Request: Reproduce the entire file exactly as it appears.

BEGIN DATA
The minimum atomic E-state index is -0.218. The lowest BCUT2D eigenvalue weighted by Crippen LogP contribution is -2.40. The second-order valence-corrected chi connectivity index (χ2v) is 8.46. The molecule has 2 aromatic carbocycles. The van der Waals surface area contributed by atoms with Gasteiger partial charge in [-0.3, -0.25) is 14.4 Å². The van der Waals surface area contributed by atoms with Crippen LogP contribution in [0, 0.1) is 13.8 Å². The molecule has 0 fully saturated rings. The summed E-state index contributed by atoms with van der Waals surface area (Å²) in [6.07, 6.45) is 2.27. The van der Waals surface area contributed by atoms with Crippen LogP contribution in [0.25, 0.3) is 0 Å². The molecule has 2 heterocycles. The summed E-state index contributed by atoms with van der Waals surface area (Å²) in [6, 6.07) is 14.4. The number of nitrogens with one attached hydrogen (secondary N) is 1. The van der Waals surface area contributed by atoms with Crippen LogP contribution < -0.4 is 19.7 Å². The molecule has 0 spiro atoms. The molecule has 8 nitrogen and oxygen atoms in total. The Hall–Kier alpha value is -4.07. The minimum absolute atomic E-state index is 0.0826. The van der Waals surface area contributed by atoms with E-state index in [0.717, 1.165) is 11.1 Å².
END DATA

The minimum atomic E-state index is -0.218. The lowest BCUT2D eigenvalue weighted by Crippen LogP contribution is -2.40. The second-order valence-corrected chi connectivity index (χ2v) is 8.46. The molecule has 2 aromatic carbocycles. The van der Waals surface area contributed by atoms with Gasteiger partial charge in [-0.3, -0.25) is 14.4 Å². The van der Waals surface area contributed by atoms with Crippen LogP contribution in [0, 0.1) is 13.8 Å². The molecule has 0 fully saturated rings. The summed E-state index contributed by atoms with van der Waals surface area (Å²) in [6.07, 6.45) is 2.27. The van der Waals surface area contributed by atoms with Crippen LogP contribution in [0.25, 0.3) is 0 Å². The molecule has 2 heterocycles. The summed E-state index contributed by atoms with van der Waals surface area (Å²) in [6, 6.07) is 14.4. The number of nitrogens with one attached hydrogen (secondary N) is 1. The van der Waals surface area contributed by atoms with Crippen LogP contribution < -0.4 is 19.7 Å². The molecule has 0 spiro atoms. The molecule has 8 nitrogen and oxygen atoms in total. The Hall–Kier alpha value is -4.07. The minimum absolute atomic E-state index is 0.0826. The van der Waals surface area contributed by atoms with E-state index in [0.717, 1.165) is 11.1 Å².